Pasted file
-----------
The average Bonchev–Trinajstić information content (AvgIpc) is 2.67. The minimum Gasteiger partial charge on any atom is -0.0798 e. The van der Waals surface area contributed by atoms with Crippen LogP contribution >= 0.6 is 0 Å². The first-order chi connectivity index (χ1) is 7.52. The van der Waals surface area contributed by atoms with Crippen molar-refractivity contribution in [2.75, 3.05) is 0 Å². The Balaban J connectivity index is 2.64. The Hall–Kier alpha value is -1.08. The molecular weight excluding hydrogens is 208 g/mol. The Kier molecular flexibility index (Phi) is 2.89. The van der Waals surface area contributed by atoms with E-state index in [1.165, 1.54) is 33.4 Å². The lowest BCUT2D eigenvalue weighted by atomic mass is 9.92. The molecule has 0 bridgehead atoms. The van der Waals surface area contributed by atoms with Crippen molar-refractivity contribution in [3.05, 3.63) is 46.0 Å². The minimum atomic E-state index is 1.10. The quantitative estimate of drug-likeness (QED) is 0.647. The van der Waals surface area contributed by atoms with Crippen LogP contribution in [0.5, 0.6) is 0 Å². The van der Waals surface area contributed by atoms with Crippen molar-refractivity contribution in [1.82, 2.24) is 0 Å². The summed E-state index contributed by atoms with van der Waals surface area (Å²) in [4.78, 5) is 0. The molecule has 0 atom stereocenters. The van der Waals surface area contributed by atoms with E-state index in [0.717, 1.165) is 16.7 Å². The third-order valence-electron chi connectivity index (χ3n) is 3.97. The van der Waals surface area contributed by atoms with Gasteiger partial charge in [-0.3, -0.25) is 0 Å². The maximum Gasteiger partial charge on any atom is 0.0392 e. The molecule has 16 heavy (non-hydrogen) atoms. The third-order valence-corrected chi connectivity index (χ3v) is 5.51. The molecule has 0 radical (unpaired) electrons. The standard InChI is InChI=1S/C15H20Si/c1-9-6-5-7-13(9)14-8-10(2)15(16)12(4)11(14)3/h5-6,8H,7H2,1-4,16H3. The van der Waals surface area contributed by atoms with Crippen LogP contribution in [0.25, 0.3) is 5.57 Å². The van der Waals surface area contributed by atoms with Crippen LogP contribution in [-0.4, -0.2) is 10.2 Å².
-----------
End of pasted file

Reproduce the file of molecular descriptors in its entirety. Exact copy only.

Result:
The average Bonchev–Trinajstić information content (AvgIpc) is 2.67. The minimum Gasteiger partial charge on any atom is -0.0798 e. The van der Waals surface area contributed by atoms with Crippen LogP contribution >= 0.6 is 0 Å². The first-order chi connectivity index (χ1) is 7.52. The van der Waals surface area contributed by atoms with Crippen molar-refractivity contribution in [2.75, 3.05) is 0 Å². The Balaban J connectivity index is 2.64. The Hall–Kier alpha value is -1.08. The molecular weight excluding hydrogens is 208 g/mol. The Kier molecular flexibility index (Phi) is 2.89. The van der Waals surface area contributed by atoms with E-state index in [1.165, 1.54) is 33.4 Å². The lowest BCUT2D eigenvalue weighted by atomic mass is 9.92. The molecule has 0 bridgehead atoms. The van der Waals surface area contributed by atoms with Crippen molar-refractivity contribution in [3.05, 3.63) is 46.0 Å². The minimum atomic E-state index is 1.10. The quantitative estimate of drug-likeness (QED) is 0.647. The van der Waals surface area contributed by atoms with Crippen LogP contribution in [0.5, 0.6) is 0 Å². The van der Waals surface area contributed by atoms with Crippen molar-refractivity contribution in [1.82, 2.24) is 0 Å². The summed E-state index contributed by atoms with van der Waals surface area (Å²) in [4.78, 5) is 0. The molecule has 0 atom stereocenters. The van der Waals surface area contributed by atoms with E-state index in [0.717, 1.165) is 16.7 Å². The third-order valence-electron chi connectivity index (χ3n) is 3.97. The van der Waals surface area contributed by atoms with Gasteiger partial charge in [-0.3, -0.25) is 0 Å². The maximum Gasteiger partial charge on any atom is 0.0392 e. The molecule has 16 heavy (non-hydrogen) atoms. The third-order valence-corrected chi connectivity index (χ3v) is 5.51. The molecule has 0 radical (unpaired) electrons. The standard InChI is InChI=1S/C15H20Si/c1-9-6-5-7-13(9)14-8-10(2)15(16)12(4)11(14)3/h5-6,8H,7H2,1-4,16H3. The van der Waals surface area contributed by atoms with Crippen LogP contribution in [0.25, 0.3) is 5.57 Å². The van der Waals surface area contributed by atoms with Crippen LogP contribution in [-0.4, -0.2) is 10.2 Å².